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Opinion: The Looming Crisis in Drug Pricing

April 2002

A note from TheBody.com: Since this article was written, the HIV pandemic has changed, as has our understanding of HIV/AIDS and its treatment. As a result, parts of this article may be outdated. Please keep this in mind, and be sure to visit other parts of our site for more recent information!

By any measure, the present system of paying for expensive anti-HIV therapies is on the verge of collapse. The AIDS Drug Assistance Program (ADAP) is failing to meet needs in many states, leading to lengthy waiting lists and reduced coverage. Nor can Medicaid keep up. Even people with private insurance programs are affected. More and more of them are reaching the life-time cap or limits on their prescription drug benefits, forcing them to join those already dependent on federal and state programs and hastening the day when these programs will become insolvent. And, as the drug prices go up, so too does the cost of private insurance. Every year, more and more people are priced out of the market for insurance and forced into the government programs, again increasing the demand on those programs. Even the wealthy few that were once able to purchase treatment for themselves cannot keep up with the upward price spiral.

To be fair, many factors contribute to this. Certainly, the increased number of people seeking treatment puts growing pressure on all payer programs. But there is simply nothing that can be done about that, other than to create better prevention programs, a vaccine or a real cure. In contrast, the upward spiral of drug prices is both unnecessary and something we should be able to change. The continual increase in the price of drugs seems to say that the pharmaceutical companies have put a higher priority on paying dividends to their stockholders than they do on saving human lives. They seem to believe that people with HIV will constantly create enough political pressure to force government and other payers to foot the bill.

In the last round of Federal negotiations over the ADAP program, the final amount agreed to by Congress and the Administration fell far short of what was needed just to keep up with the growing demand. To make matters worse -- far worse -- almost all of the pharmaceutical companies announced, without warning, sudden price increases in late 2001 and early 2002. As a consequence, roughly half the amount of new money allotted was consumed by price increases, further diminishing the number of people served. Though exact figures aren't available, a similar scenario almost certainly occurred for the Medicaid program.

Even if the needs of ADAP and Medicaid were being met (which they most certainly are not), allowing these annual price increases for private insurance and retail sales still ends up creating havoc. Each time the price goes up on the retail or wholesale level, that new price impacts on the federal price. It also pushes price thresholds higher for entire classes of drugs, and when a new drug comes out, pricing negotiations begin at record high levels. Onward and upward goes the spiral.

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There is no economic justification for constantly increasing prices. The development costs of the new drugs are typically recovered within the first few years of sales. Not only are AIDS drugs already among the highest priced, but such drugs are used for a lifetime. Each new drug is a new and virtually permanent profit stream for industry and its stockholders.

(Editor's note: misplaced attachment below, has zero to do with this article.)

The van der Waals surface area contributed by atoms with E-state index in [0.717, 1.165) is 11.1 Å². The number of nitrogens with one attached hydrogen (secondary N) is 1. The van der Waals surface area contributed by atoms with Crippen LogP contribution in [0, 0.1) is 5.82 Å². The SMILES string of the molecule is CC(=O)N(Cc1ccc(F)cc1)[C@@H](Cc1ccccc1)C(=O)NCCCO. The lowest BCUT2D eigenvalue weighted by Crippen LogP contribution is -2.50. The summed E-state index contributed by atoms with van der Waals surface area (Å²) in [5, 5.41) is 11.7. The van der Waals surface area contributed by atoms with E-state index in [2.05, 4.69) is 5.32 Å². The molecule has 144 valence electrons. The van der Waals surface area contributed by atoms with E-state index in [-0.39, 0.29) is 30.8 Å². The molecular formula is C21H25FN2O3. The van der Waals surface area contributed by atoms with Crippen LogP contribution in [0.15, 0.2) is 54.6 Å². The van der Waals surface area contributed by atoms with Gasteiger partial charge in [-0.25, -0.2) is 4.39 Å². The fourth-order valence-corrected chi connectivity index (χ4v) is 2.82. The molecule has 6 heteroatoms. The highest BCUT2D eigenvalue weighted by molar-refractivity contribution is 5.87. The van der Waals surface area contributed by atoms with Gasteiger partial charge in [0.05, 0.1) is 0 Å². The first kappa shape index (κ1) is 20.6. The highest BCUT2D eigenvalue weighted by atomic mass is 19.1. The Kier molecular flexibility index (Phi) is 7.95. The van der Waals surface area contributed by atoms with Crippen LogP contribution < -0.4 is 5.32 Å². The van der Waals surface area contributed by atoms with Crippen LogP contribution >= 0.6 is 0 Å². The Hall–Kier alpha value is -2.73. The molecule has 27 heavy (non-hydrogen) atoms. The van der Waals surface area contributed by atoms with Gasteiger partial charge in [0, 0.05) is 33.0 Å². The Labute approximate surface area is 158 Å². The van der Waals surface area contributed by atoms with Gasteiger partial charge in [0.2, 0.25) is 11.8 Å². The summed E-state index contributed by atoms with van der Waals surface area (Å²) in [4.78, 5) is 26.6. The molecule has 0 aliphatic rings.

That's fine for the shareholders and the companies, but unacceptable to the rest of us. It must stop. No one wants to deny industry a fair profit, nor does anyone want to drive companies away from working in AIDS. But surely there must be room for a compromise that places a higher value on human life. After years of quiet acceptance, the HIV community is rising up against drug pricing, just as it did in the early years of the epidemic.

In the last few weeks, one company, Pfizer, announced a "two-year price hold" on prices for ADAP programs, while another, Bristol-Meyers Squibb announced a one-year hold. They didn't hear the applause they were seeking, however. Unless guarantees are built in that prevent them from simply postponing a large leap in prices until the end of the "hold," such offers are meaningless. Moreover, any offer which is limited to the price paid by a single program, such as ADAP, makes little or no difference to the larger problem in the long run.

The HIV community must unite in demanding an end to the price spiral for existing drugs and an end to increased price thresholds for new drugs. There is perhaps no more critical domestic battle around HIV than the fight to stabilize, if not reduce prices. Without it, our entire system of paying for medical care for people with HIV is in jeopardy, brought about by the companies that already profit most from the disease.

Martin Delaney is the founding director of Project Inform.

A note from TheBody.com: Since this article was written, the HIV pandemic has changed, as has our understanding of HIV/AIDS and its treatment. As a result, parts of this article may be outdated. Please keep this in mind, and be sure to visit other parts of our site for more recent information!



  
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This article was provided by Gay Men's Health Crisis. It is a part of the publication GMHC Treatment Issues. Visit GMHC's website to find out more about their activities, publications and services.
 
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